Part Four in a Four-Part Series – Building Engaged Teams.
One of my clients, who owns his own company, was lamenting about the lack of enthusiasm in his people.
He said, “why do these people (meaning his employees) need CONSTANT encouragement?” I could hear the frustration in his voice as he vented. “They aren’t children; why do I have to motivate them all the time? Shouldn’t their paycheck be motivation and encouragement enough?”
He then went on to explain that he never needed anyone to motivate him. In his youth he had a paper route at 8 years-old. Then his first “real job” at only 15.
Does this sound familiar? As leaders, when we’re tired and busy, encouraging our teams can feel like a burden.
But, when we let that ball drop, you end up like my client…
An owner with a group of people who don’t have the same level of passion for his business that he does. (Surprised?)
In reality, even the most dedicated employee will never have the same passion as the owner. But, that doesn’t mean that they can’t be passionate. You just have to keep that fire burning.
That’s why I remind him (weekly in our sessions) that he MUST keep encouraging the teams. Every….Single…..Day….
When a client begins to doubt the importance of encouragement, I show them the research. The Psychology of Encouragement: Theory, Research, and Application by Y. Joel Wong
According to Wong, encouragement matters, but how you encourage matters even more. Wong defines encouragement as “an expression of affirmation through language or other symbolic representations to instill courage, perseverance, confidence, inspiration or hope…”
This is important because encouragement is often thought of as a subjective concept. You may think your attention or feedback is encouraging…but your employees may not perceive it as such. In fact, unless you’re deliberate about it, they may not even notice.
Telling your team they did a good job as a project is winding down is nice..but it’s not encouragement. Encouragement happens along the way, not just at the end.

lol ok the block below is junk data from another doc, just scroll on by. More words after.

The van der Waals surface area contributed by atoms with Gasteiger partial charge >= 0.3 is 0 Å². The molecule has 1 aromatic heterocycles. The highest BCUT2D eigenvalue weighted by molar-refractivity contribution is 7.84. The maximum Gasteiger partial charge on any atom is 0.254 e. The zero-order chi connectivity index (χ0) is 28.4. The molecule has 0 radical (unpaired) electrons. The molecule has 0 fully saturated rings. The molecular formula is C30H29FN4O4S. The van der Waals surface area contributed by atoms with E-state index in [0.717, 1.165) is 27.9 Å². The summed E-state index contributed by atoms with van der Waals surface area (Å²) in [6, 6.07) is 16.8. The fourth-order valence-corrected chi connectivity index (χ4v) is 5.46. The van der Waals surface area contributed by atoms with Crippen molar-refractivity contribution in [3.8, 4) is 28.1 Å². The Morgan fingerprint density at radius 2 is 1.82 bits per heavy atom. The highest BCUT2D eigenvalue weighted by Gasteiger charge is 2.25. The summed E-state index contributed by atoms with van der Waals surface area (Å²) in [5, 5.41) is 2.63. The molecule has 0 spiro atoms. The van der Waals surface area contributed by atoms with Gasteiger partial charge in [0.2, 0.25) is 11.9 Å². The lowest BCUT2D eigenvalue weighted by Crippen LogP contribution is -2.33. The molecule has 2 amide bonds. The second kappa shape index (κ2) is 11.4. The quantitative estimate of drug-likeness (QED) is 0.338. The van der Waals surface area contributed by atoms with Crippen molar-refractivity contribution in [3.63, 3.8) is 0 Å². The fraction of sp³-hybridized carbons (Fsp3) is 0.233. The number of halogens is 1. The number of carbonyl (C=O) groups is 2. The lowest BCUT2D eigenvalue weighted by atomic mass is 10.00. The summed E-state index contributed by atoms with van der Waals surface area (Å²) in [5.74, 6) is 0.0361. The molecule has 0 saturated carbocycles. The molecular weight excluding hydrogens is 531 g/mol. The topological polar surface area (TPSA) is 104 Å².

What can you do to make sure encouragement is happening in your organization?
1. Make it real. It isn’t enough to think nice thoughts or flash a thumbs up. You have to actually tell them. Or, show them in a concrete way. Consider the actual words you say, not the “intention” behind the words. It’s the words and actions that will make the difference.
2. Recognize how far they’ve already come and push them to continue. Much like your trainer would do for you at the gym! He/She doesn’t say, good job, keep going……. They say you’ve already done 5 reps, you only have 2 more, keep going! It’s concrete and it demonstrates that they’re paying attention!
When you encourage teams, use the same type of language. Say something like, “you’ve already accomplished so much in this project, you’re close to the finish line!” It’s that little push that keeps them going. You believe in them, and they want to prove you right.
3. Be Sincere. No fake words; your teams will see through that, and you’ll lose credibility and respect. You know what it’s like to hear fake praise…”you’re so amazing, I love watching you work!” Ugh… it will mean nothing. Not to mention that you won’t get the results you want. Fake encouragement is as obvious (and as useless) as a counterfeit $50 bill. It might serve in a pinch, but you can be sure you’ll get burned in the end.
4. Create a coaching culture. Encouragement can (and should) be the norm in your organization. Build it into your routines. It’s like when your’e learning a new sport. You’re encouraged each step of the way by coaches, trainers, and friends. If you weren’t there’s a good chance you’d give up. Sports coaches know how important it is to encourage the process, not just the result. Teach your managers to do the same.
5. Encourage everyone…even those at the top. It isn’t only the lowest tier of employees who need encouragement. Everyone needs it. Yes, even you. Keep it simple, but real, and do it often.
At the end of the day, if you want engaged teams, you must first be an engaged leader. What will you do today to engage your teams?
Cynthia Corsetti is an Executive Coach and Speaker. If you’d like to learn more on how her C.A.R.E. to Engage system can help you create an engaged workforce in your organization, you can email her at: firstname.lastname@example.org